Rb_raise problem in C extension

I am using Ruby 1.8.6-26 from the One Click Installer on Windows. I
have a C extension that tries to calloc() memory. If the calloc()
fails I call rb_raise(rb_eNoMemError,“Cannot allocate data”). My
program is getting stuck in this code. Debugging (unfortunately via
print statements) I can see that rb_raise() is going to be called.
After that the exception is never caught by the outermost rescue loop.
The program just stops doing anything (0% cpu) except it keeps
updating a timer in another thread. Are there things I need to know
about rb_raise() and how to use it?

On Apr 22, 2009, at 10:05, [email protected] wrote:

I am using Ruby 1.8.6-26 from the One Click Installer on Windows. I
have a C extension that tries to calloc() memory. If the calloc()
fails I call rb_raise(rb_eNoMemError,“Cannot allocate data”). My
program is getting stuck in this code. Debugging (unfortunately via
print statements) I can see that rb_raise() is going to be called.
After that the exception is never caught by the outermost rescue loop.
The program just stops doing anything (0% cpu) except it keeps
updating a timer in another thread. Are there things I need to know
about rb_raise() and how to use it?

If ruby is out of memory how could it allocate more memory to raise an
exception?

Ruby itself allocates a NoMemError at startup to ensure it can raise
one when it runs out of memory. You’ll probably need to do the same.
See gc.c rb_memerror().

On Apr 22, 1:44 pm, Eric H. [email protected] wrote:

about rb_raise() and how to use it?

If ruby is out of memory how could it allocate more memory to raise an
exception?

Ruby itself allocates a NoMemError at startup to ensure it can raise
one when it runs out of memory. You’ll probably need to do the same.
See gc.c rb_memerror().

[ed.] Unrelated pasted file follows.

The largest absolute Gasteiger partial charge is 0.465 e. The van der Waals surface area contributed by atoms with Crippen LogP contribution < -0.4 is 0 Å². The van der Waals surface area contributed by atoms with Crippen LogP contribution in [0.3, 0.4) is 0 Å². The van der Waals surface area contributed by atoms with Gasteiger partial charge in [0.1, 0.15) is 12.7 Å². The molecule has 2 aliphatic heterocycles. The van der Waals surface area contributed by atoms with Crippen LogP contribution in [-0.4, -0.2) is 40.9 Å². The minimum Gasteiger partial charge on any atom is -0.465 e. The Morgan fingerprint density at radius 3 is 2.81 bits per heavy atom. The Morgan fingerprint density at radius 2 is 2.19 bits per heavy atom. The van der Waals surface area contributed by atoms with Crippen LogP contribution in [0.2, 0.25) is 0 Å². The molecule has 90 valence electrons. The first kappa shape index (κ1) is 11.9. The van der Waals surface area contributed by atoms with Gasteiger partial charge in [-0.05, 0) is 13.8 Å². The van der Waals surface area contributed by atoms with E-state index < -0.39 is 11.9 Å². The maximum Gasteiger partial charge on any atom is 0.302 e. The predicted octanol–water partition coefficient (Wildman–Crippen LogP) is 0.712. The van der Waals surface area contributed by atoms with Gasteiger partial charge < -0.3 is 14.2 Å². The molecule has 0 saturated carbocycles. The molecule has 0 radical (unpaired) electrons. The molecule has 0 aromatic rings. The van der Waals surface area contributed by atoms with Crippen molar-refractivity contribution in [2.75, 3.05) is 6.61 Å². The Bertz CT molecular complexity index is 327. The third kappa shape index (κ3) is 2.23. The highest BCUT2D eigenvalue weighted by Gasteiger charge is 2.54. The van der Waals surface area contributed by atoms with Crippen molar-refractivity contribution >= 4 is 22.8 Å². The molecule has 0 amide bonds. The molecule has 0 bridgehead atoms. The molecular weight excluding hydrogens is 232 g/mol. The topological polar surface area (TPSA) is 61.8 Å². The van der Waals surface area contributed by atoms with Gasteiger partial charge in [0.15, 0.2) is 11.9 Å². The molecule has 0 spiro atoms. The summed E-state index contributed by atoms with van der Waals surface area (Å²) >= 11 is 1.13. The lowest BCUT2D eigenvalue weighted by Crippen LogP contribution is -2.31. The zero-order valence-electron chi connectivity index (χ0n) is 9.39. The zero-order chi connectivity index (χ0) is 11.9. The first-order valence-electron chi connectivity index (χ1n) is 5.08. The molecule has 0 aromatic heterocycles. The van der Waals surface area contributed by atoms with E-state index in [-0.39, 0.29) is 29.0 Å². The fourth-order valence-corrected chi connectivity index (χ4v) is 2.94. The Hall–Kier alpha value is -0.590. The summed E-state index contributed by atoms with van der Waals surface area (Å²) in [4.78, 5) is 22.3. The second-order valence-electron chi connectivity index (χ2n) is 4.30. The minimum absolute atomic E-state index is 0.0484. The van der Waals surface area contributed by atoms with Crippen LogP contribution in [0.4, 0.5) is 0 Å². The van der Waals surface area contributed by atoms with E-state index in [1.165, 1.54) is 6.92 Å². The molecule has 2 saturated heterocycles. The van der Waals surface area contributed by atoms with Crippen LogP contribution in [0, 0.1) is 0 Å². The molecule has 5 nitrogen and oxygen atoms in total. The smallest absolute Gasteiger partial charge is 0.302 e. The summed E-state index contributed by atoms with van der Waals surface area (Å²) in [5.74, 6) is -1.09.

There is plenty of memory available (4-6 gig free). But I’m asking
calloc() for a 1 gb chunk and it can’t find one. Is there a different
exception I should throw in this case? Will the rb_raise() in my
nested C code percolate out to my handler in my nested ruby code? (As
a test for now I’m just changing it to an eException but would
appreciate any feedback you have)

On Wed, 22 Apr 2009 13:44:52 -0500, Eric H. wrote:

If ruby is out of memory how could it allocate more memory to raise an
exception?

Ruby itself allocates a NoMemError at startup to ensure it can raise one
when it runs out of memory. You’ll probably need to do the same. See
gc.c rb_memerror().

Is rb_memerror() exposed for him to call? He could just call that, and
it
would spare him all issues with preallocation.

–Ken

On Apr 22, 2009, at 12:55, [email protected] wrote:

updating a timer in another thread. Are there things I need to know
There is plenty of memory available (4-6 gig free). But I’m asking
calloc() for a 1 gb chunk and it can’t find one. Is there a different
exception I should throw in this case? Will the rb_raise() in my
nested C code percolate out to my handler in my nested ruby code? (As
a test for now I’m just changing it to an eException but would
appreciate any feedback you have)

In that case, rb_raise should do what you want, however you may need
to explicitly rescue it:

$ ruby
begin
begin
raise NoMemoryError
rescue
puts “caught with plain rescue”
end
rescue Exception # or NoMemoryError
puts “caught with rescue Exception”
end
^D
caught with rescue Exception

For this reason, you should use RuntimeError or StandardError
(especially for custom error classes) instead of Exception, since
Exception isn’t caught by a plain rescue.

On Apr 23, 2009, at 10:40, Ken B. wrote:

the exception is never caught by the outermost rescue loop. The
Ruby itself allocates a NoMemError at startup to ensure it can
raise one
when it runs out of memory. You’ll probably need to do the same. See
gc.c rb_memerror().

Is rb_memerror() exposed for him to call? He could just call that,
and it
would spare him all issues with preallocation.

yeah, looks like it’s in intern.h.

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